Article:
Getting Started with Sportfishing

Sportfishing is a great way to get out in nature and catch some fresh food while you’re at it. As compared to drift fishing, sportfishing involves trolling, constantly moving around. It can involve fishing for great fish such as marlin, sailfish, tuna, wahoo, king mackerel, and big game sharks (thresher, mako, hammerhead, sand bar, bull, and tiger, etc.). These types of fish will give a very strong fight, which is part of the fun of sportfishing. (Note: drift fishing is bottom fishing, in which you hold the rod yourself and feel the bite.)

Equipment
Regarding equipment, a circle hook is great for beginners, while a J hook is great for those who are more experienced. You may even want to experiment from day to day in seeing which type is working best. Once the fish is on to your bait, be sure to pull hard in order to hook it.

What should you carry in your tackle box? Your tackle box won’t be complete without a couple crimpers, pliers, a cutting tool for lines and spectra, a good and varied selection of hooks, metal jigs (including glow-in-the-dark for those early morning and late night times), buck tails, and sinkers in different sizes and types—and don’t forget a camera and sun screen!

It goes without saying that you will need a top-quality rod and reel, nothing lighter than 30#. The farther offshore you go, the more aggressive fish tend to be, requiring a heavier capability. If you visit our site at http://www.AllSportfishing.com, you’ll find plenty of tools to enhance your sportfishing experience.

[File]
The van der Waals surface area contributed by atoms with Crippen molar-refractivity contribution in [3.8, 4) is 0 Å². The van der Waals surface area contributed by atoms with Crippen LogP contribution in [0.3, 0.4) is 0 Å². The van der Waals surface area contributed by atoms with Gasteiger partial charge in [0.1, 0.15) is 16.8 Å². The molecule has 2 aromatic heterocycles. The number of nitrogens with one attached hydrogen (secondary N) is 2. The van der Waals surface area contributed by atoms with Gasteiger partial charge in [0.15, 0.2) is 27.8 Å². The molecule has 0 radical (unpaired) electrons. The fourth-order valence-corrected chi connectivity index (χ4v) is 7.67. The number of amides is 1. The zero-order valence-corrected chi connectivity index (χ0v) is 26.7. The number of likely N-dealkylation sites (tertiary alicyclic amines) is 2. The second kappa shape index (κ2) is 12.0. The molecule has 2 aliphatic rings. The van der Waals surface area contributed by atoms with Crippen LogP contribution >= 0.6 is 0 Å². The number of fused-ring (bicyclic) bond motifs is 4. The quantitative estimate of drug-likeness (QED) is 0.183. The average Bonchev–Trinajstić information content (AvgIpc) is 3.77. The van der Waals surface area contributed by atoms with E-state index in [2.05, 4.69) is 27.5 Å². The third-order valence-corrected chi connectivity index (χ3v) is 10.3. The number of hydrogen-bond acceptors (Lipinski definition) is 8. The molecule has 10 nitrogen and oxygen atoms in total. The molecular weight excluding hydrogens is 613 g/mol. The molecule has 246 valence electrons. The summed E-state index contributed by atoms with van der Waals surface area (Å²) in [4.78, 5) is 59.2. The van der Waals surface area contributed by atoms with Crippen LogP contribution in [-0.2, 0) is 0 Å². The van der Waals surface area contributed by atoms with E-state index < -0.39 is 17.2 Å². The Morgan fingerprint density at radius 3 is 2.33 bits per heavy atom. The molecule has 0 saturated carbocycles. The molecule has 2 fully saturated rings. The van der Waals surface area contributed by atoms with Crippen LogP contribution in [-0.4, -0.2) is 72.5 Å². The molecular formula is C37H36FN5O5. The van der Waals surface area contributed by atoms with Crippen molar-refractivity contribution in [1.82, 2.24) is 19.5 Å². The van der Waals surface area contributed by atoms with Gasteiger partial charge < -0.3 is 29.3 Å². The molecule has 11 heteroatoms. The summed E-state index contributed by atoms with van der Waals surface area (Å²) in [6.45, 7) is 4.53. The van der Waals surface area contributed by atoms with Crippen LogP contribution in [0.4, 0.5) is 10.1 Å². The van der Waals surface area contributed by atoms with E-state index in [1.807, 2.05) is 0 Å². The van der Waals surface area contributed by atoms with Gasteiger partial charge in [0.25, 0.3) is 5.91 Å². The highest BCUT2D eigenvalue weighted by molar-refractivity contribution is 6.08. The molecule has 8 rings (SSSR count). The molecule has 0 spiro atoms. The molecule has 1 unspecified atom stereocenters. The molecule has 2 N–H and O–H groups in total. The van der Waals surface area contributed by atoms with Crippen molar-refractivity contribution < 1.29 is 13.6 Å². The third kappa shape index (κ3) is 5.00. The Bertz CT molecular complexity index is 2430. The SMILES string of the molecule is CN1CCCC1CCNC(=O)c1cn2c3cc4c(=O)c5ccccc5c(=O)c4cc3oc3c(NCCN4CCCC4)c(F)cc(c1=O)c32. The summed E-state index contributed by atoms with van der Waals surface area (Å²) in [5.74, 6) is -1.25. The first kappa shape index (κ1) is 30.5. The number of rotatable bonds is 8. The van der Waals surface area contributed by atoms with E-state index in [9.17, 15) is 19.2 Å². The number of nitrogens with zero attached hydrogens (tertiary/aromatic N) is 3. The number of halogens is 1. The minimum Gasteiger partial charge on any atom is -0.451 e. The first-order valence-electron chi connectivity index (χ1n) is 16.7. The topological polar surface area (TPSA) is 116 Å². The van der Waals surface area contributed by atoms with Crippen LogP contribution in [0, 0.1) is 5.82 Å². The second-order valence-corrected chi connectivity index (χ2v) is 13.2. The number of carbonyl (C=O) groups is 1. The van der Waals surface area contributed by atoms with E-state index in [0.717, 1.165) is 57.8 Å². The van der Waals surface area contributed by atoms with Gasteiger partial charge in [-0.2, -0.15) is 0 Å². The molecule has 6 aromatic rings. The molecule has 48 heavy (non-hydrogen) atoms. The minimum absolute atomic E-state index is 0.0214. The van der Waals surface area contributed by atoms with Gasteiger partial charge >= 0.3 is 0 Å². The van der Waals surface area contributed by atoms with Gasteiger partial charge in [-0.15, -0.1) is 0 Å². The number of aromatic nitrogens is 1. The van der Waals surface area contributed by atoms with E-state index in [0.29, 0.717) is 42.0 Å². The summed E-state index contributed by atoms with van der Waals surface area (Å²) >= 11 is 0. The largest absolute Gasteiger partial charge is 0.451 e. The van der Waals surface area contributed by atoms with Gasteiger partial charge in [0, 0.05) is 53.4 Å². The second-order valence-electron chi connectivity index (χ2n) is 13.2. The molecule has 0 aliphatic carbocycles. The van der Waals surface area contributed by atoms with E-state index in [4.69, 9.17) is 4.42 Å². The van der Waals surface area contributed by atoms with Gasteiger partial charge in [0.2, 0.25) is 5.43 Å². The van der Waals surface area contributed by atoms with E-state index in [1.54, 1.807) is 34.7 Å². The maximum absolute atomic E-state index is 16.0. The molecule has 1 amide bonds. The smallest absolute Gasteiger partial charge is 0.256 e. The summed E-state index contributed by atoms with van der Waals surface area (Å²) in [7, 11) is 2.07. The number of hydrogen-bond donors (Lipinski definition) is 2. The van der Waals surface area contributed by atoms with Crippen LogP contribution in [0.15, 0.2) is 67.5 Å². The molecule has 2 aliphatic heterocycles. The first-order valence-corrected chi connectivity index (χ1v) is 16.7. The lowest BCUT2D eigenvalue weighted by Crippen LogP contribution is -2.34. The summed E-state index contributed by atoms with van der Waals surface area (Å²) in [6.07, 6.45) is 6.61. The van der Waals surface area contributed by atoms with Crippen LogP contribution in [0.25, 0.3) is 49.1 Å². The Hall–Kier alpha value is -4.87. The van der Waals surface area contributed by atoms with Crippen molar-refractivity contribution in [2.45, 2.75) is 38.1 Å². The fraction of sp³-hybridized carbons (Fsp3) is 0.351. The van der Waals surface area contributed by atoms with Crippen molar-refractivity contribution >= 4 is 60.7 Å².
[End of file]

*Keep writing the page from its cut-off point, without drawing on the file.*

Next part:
Technique
Here are a few words about technique. When you have a fish on the line, pick up the rod, then reel in as you lower the rod back down to gain line. Don’t turn the handle while you’re lifting the rod. Keep your bait away from the boat. When fishing with live bait, pick something that is actually lively! Don’t just grab the first thing you see in the bait tank—take some time to find the best specimen to use. The one that is swimming the best in the bait well will be the one that swims best in the water, thereby giving you the best chance to catch something good. The best bait will be the hardest to catch out of the bait well—you will need to use two hands.

Conclusion
If you like being out on the water, sportfishing may be just for you. Some find it relaxing, and others find it exciting—either way, it can be a most enjoyable activity for spending time in the great outdoors! You don’t even need to have your own boat, as there are plenty of charters that specialize in sportfishing, with knowledge about the best places to fish and what current best practices are for being a successful fisher.

We hope that you have found this article informative. To learn more about sportfishing and to see a huge selection of products at great prices, visit us at http://www.AllSportfishing.com. We love to answer questions about sportfishing!
 
 
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